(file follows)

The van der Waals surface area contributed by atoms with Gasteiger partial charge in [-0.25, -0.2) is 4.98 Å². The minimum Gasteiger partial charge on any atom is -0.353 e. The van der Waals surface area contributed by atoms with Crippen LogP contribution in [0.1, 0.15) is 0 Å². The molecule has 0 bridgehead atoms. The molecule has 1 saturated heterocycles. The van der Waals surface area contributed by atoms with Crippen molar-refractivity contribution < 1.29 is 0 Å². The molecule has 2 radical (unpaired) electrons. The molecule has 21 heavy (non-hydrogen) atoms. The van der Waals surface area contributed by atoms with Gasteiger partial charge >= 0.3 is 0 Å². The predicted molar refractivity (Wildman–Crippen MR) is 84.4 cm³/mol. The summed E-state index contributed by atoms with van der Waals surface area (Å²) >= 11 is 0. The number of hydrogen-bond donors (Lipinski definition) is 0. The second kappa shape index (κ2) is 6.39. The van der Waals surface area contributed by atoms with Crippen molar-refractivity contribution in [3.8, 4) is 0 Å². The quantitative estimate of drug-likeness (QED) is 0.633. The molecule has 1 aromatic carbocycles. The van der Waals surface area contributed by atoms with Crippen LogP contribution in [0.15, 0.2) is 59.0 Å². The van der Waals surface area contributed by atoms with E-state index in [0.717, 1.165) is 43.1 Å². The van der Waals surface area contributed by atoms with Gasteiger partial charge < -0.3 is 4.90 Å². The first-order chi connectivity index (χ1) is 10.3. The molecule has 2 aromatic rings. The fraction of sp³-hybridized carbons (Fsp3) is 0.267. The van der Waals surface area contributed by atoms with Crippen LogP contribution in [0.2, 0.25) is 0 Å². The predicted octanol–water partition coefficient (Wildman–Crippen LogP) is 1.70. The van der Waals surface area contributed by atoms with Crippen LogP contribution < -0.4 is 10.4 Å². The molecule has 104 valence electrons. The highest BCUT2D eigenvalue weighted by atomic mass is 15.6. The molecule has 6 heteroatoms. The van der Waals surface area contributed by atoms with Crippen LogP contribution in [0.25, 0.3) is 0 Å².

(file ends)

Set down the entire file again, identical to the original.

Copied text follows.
The van der Waals surface area contributed by atoms with Gasteiger partial charge in [-0.25, -0.2) is 4.98 Å². The minimum Gasteiger partial charge on any atom is -0.353 e. The van der Waals surface area contributed by atoms with Crippen LogP contribution in [0.1, 0.15) is 0 Å². The molecule has 0 bridgehead atoms. The molecule has 1 saturated heterocycles. The van der Waals surface area contributed by atoms with Crippen molar-refractivity contribution < 1.29 is 0 Å². The molecule has 2 radical (unpaired) electrons. The molecule has 21 heavy (non-hydrogen) atoms. The van der Waals surface area contributed by atoms with Gasteiger partial charge >= 0.3 is 0 Å². The predicted molar refractivity (Wildman–Crippen MR) is 84.4 cm³/mol. The summed E-state index contributed by atoms with van der Waals surface area (Å²) >= 11 is 0. The number of hydrogen-bond donors (Lipinski definition) is 0. The second kappa shape index (κ2) is 6.39. The van der Waals surface area contributed by atoms with Crippen molar-refractivity contribution in [3.8, 4) is 0 Å². The quantitative estimate of drug-likeness (QED) is 0.633. The molecule has 1 aromatic carbocycles. The van der Waals surface area contributed by atoms with Crippen LogP contribution in [0.15, 0.2) is 59.0 Å². The van der Waals surface area contributed by atoms with E-state index in [0.717, 1.165) is 43.1 Å². The van der Waals surface area contributed by atoms with Gasteiger partial charge < -0.3 is 4.90 Å². The first-order chi connectivity index (χ1) is 10.3. The molecule has 2 aromatic rings. The fraction of sp³-hybridized carbons (Fsp3) is 0.267. The van der Waals surface area contributed by atoms with Crippen LogP contribution in [0.2, 0.25) is 0 Å². The predicted octanol–water partition coefficient (Wildman–Crippen LogP) is 1.70. The van der Waals surface area contributed by atoms with Crippen LogP contribution < -0.4 is 10.4 Å². The molecule has 104 valence electrons. The highest BCUT2D eigenvalue weighted by atomic mass is 15.6. The molecule has 6 heteroatoms. The van der Waals surface area contributed by atoms with Crippen LogP contribution in [0.25, 0.3) is 0 Å².